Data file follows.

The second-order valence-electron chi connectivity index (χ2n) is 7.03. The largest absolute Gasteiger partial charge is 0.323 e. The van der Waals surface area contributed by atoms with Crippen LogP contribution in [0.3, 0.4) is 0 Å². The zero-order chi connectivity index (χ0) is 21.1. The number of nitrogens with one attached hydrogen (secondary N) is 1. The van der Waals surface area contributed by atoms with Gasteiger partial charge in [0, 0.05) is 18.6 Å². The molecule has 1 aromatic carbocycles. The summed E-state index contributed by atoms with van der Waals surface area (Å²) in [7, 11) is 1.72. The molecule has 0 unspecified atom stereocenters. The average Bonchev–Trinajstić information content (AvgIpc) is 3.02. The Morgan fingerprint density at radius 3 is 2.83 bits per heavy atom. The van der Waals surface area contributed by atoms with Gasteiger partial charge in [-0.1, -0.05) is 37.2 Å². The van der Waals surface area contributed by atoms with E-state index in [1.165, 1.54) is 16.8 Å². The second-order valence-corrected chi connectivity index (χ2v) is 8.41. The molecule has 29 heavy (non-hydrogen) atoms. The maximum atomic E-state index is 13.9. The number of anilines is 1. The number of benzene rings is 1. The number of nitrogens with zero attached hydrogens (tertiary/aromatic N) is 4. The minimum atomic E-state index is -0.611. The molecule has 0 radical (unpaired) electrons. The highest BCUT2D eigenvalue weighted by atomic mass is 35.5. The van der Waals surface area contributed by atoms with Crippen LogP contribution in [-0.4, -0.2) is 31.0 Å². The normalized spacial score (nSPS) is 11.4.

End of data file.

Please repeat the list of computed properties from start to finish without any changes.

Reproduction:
The second-order valence-electron chi connectivity index (χ2n) is 7.03. The largest absolute Gasteiger partial charge is 0.323 e. The van der Waals surface area contributed by atoms with Crippen LogP contribution in [0.3, 0.4) is 0 Å². The zero-order chi connectivity index (χ0) is 21.1. The number of nitrogens with one attached hydrogen (secondary N) is 1. The van der Waals surface area contributed by atoms with Gasteiger partial charge in [0, 0.05) is 18.6 Å². The molecule has 1 aromatic carbocycles. The summed E-state index contributed by atoms with van der Waals surface area (Å²) in [7, 11) is 1.72. The molecule has 0 unspecified atom stereocenters. The average Bonchev–Trinajstić information content (AvgIpc) is 3.02. The Morgan fingerprint density at radius 3 is 2.83 bits per heavy atom. The van der Waals surface area contributed by atoms with Gasteiger partial charge in [-0.1, -0.05) is 37.2 Å². The van der Waals surface area contributed by atoms with E-state index in [1.165, 1.54) is 16.8 Å². The second-order valence-corrected chi connectivity index (χ2v) is 8.41. The molecule has 29 heavy (non-hydrogen) atoms. The maximum atomic E-state index is 13.9. The number of anilines is 1. The number of benzene rings is 1. The number of nitrogens with zero attached hydrogens (tertiary/aromatic N) is 4. The minimum atomic E-state index is -0.611. The molecule has 0 radical (unpaired) electrons. The highest BCUT2D eigenvalue weighted by atomic mass is 35.5. The van der Waals surface area contributed by atoms with Crippen LogP contribution in [-0.4, -0.2) is 31.0 Å². The normalized spacial score (nSPS) is 11.4.